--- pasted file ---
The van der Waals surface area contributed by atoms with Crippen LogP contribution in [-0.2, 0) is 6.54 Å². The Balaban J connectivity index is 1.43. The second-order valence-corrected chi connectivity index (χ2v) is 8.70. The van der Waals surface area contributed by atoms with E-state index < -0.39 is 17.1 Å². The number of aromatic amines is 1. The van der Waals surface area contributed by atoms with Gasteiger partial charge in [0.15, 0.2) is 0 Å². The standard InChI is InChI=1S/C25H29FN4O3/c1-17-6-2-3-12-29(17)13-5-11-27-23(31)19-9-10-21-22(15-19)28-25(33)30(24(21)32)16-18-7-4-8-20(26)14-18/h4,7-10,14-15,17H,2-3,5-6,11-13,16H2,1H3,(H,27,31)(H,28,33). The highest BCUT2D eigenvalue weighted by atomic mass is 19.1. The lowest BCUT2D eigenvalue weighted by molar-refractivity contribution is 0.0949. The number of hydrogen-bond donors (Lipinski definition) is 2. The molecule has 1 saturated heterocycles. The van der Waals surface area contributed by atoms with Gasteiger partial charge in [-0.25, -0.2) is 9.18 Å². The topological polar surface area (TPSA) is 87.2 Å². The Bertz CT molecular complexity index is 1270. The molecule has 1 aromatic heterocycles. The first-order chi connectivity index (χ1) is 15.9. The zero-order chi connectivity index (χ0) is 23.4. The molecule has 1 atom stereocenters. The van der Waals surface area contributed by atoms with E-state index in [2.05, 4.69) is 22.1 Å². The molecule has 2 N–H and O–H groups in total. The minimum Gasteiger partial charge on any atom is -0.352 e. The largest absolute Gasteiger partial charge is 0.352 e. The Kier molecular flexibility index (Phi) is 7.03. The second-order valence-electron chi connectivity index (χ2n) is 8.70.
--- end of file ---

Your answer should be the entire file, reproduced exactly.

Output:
The van der Waals surface area contributed by atoms with Crippen LogP contribution in [-0.2, 0) is 6.54 Å². The Balaban J connectivity index is 1.43. The second-order valence-corrected chi connectivity index (χ2v) is 8.70. The van der Waals surface area contributed by atoms with E-state index < -0.39 is 17.1 Å². The number of aromatic amines is 1. The van der Waals surface area contributed by atoms with Gasteiger partial charge in [0.15, 0.2) is 0 Å². The standard InChI is InChI=1S/C25H29FN4O3/c1-17-6-2-3-12-29(17)13-5-11-27-23(31)19-9-10-21-22(15-19)28-25(33)30(24(21)32)16-18-7-4-8-20(26)14-18/h4,7-10,14-15,17H,2-3,5-6,11-13,16H2,1H3,(H,27,31)(H,28,33). The highest BCUT2D eigenvalue weighted by atomic mass is 19.1. The lowest BCUT2D eigenvalue weighted by molar-refractivity contribution is 0.0949. The number of hydrogen-bond donors (Lipinski definition) is 2. The molecule has 1 saturated heterocycles. The van der Waals surface area contributed by atoms with Gasteiger partial charge in [-0.25, -0.2) is 9.18 Å². The topological polar surface area (TPSA) is 87.2 Å². The Bertz CT molecular complexity index is 1270. The molecule has 1 aromatic heterocycles. The first-order chi connectivity index (χ1) is 15.9. The zero-order chi connectivity index (χ0) is 23.4. The molecule has 1 atom stereocenters. The van der Waals surface area contributed by atoms with E-state index in [2.05, 4.69) is 22.1 Å². The molecule has 2 N–H and O–H groups in total. The minimum Gasteiger partial charge on any atom is -0.352 e. The largest absolute Gasteiger partial charge is 0.352 e. The Kier molecular flexibility index (Phi) is 7.03. The second-order valence-electron chi connectivity index (χ2n) is 8.70.